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Wednesday, 8 August, 2001, 20:25 GMT 21:25 UK
Germany and France seek cloning ban
Dr Severino Antinori and Dr Panos Zavos
The EU has no legal power to stop Dr Antinori (left)
By BBC Science's Julian Siddle

France and Germany have asked the United Nations to consider an international ban on human cloning.

Their request follows an announcement by an Italian doctor that he intends to start cloning human beings.

This announcement was earlier condemned by religious groups and greeted with dismay by the European Commission.

The French and German governments say they have asked for an international ban on cloning to be discussed at the next meeting of the United Nations general assembly, due to take place in September.

Controversial doctor

The European Commission said it was opposed to human cloning on ethical grounds but had no legal power to stop the doctor, Severino Antinori, who runs a fertility clinic in Rome.

Dr Antinori's research has always been controversial. He has used mice to incubate human sperm, and helped a 62-year-old woman become pregnant through the implantation of donated eggs.

Many scientists see cloning as an essential tool in stem cell research - that is, research into embryo cells, which, they hope, can be programmed to form tissue to treat a range of degenerative diseases.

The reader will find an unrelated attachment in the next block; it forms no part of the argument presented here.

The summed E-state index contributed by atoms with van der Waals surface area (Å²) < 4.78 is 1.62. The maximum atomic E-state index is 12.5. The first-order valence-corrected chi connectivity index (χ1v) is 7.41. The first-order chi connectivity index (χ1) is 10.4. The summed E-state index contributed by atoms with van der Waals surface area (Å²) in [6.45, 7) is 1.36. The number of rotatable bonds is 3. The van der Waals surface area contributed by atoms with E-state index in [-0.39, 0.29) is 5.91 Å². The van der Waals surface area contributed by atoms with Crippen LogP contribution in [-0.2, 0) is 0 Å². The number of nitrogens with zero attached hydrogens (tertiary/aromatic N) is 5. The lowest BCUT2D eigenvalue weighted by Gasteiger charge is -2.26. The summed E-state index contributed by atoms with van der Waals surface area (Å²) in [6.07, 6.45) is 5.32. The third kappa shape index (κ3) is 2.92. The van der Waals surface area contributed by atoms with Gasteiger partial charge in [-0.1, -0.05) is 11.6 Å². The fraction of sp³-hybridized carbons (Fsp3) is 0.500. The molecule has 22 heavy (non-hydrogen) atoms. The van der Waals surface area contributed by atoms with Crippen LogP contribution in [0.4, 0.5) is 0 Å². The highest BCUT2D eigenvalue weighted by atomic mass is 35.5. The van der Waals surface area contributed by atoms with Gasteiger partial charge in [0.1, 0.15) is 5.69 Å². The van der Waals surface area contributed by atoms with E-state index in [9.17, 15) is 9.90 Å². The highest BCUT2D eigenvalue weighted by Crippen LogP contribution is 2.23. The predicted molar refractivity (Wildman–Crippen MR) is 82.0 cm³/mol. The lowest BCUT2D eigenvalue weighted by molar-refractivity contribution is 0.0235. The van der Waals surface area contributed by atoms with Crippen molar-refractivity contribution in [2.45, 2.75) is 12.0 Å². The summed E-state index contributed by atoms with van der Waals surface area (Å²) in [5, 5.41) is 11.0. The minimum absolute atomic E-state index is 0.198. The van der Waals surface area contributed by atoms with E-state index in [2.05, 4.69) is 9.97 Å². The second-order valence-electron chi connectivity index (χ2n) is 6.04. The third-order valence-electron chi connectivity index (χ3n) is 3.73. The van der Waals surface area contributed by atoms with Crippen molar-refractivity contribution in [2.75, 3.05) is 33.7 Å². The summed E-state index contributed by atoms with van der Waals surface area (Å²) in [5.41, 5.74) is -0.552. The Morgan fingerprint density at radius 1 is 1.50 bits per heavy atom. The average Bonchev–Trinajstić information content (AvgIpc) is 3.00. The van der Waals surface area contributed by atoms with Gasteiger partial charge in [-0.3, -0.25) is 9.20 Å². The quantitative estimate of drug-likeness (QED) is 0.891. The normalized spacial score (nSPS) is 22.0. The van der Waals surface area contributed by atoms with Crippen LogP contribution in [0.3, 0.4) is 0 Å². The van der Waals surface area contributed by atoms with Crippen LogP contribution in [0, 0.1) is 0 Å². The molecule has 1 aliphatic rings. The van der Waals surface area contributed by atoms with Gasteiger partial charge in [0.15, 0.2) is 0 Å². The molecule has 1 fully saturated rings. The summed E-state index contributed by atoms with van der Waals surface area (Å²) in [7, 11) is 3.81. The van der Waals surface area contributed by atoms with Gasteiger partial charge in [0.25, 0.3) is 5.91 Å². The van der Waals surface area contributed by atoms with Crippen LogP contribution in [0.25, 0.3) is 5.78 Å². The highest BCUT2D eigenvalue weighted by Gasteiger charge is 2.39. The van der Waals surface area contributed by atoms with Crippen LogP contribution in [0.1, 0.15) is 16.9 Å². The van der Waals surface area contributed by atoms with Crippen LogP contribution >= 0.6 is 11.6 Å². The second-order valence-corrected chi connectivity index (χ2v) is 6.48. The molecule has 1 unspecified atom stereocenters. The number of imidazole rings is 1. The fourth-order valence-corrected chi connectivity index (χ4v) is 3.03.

Cloning would allow these cells to be made specific to an individual so that any treatment would not have an immune response problem.

Resolutions not binding

Dr Antinori says he plans to implant up to 200 women with embryos cloned from single adult cells.

His plan has been greeted with scepticism by scientists involved in cloning research.

They point out that cloning experiments with animals have had a very limited success rate.

International resolutions on banning cloning have been drawn up by the United Nations science and education body, Unesco, and the World Health Organisation, but are not legally binding.

Britain is so far the only European country to have specifically outlawed human reproductive cloning, although it does allow limited cloning of stem cells for research.

However, many other countries such as France, Japan and the United States are considering legislation to make all forms of cloning illegal.

See also:

08 Aug 01 | Americas
US press condemns cloning plans
07 Aug 01 | Sci/Tech
Profile: Dr Severino Antinori
09 Mar 01 | Sci/Tech
Human cloning: The 'terrible odds'
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